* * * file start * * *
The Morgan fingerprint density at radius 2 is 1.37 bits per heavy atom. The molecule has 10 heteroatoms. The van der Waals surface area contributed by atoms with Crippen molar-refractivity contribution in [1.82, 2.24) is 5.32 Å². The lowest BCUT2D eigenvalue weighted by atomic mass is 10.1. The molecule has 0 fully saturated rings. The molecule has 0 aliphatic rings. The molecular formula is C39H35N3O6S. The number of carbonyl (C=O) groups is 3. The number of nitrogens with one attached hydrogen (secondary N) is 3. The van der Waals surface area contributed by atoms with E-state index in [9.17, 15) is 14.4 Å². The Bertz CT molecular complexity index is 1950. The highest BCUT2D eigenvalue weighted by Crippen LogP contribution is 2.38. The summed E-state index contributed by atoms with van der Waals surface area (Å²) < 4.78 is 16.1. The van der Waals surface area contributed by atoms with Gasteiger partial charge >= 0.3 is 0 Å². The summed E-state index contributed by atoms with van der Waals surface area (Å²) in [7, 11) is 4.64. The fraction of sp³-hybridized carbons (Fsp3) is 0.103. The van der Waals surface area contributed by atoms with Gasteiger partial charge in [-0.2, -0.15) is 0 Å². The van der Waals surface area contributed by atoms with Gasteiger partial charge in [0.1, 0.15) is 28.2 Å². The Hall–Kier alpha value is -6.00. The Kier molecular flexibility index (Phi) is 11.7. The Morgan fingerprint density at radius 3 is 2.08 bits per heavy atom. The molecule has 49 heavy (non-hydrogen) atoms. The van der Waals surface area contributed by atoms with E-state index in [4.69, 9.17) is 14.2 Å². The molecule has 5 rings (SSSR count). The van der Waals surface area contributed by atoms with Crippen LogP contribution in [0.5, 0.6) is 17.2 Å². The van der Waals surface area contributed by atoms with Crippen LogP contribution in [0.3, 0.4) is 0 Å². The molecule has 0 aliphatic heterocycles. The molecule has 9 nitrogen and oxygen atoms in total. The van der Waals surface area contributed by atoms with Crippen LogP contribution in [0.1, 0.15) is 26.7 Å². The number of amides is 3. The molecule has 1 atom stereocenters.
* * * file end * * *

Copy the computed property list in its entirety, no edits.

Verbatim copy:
The Morgan fingerprint density at radius 2 is 1.37 bits per heavy atom. The molecule has 10 heteroatoms. The van der Waals surface area contributed by atoms with Crippen molar-refractivity contribution in [1.82, 2.24) is 5.32 Å². The lowest BCUT2D eigenvalue weighted by atomic mass is 10.1. The molecule has 0 fully saturated rings. The molecule has 0 aliphatic rings. The molecular formula is C39H35N3O6S. The number of carbonyl (C=O) groups is 3. The number of nitrogens with one attached hydrogen (secondary N) is 3. The van der Waals surface area contributed by atoms with E-state index in [9.17, 15) is 14.4 Å². The Bertz CT molecular complexity index is 1950. The highest BCUT2D eigenvalue weighted by Crippen LogP contribution is 2.38. The summed E-state index contributed by atoms with van der Waals surface area (Å²) < 4.78 is 16.1. The van der Waals surface area contributed by atoms with Gasteiger partial charge >= 0.3 is 0 Å². The summed E-state index contributed by atoms with van der Waals surface area (Å²) in [7, 11) is 4.64. The fraction of sp³-hybridized carbons (Fsp3) is 0.103. The van der Waals surface area contributed by atoms with Gasteiger partial charge in [-0.2, -0.15) is 0 Å². The van der Waals surface area contributed by atoms with Gasteiger partial charge in [0.1, 0.15) is 28.2 Å². The Hall–Kier alpha value is -6.00. The Kier molecular flexibility index (Phi) is 11.7. The Morgan fingerprint density at radius 3 is 2.08 bits per heavy atom. The molecule has 49 heavy (non-hydrogen) atoms. The van der Waals surface area contributed by atoms with E-state index in [4.69, 9.17) is 14.2 Å². The molecule has 5 rings (SSSR count). The van der Waals surface area contributed by atoms with Crippen LogP contribution in [0.5, 0.6) is 17.2 Å². The van der Waals surface area contributed by atoms with Crippen LogP contribution in [0.3, 0.4) is 0 Å². The molecule has 0 aliphatic heterocycles. The molecule has 9 nitrogen and oxygen atoms in total. The van der Waals surface area contributed by atoms with Crippen LogP contribution in [0.1, 0.15) is 26.7 Å². The number of amides is 3. The molecule has 1 atom stereocenters.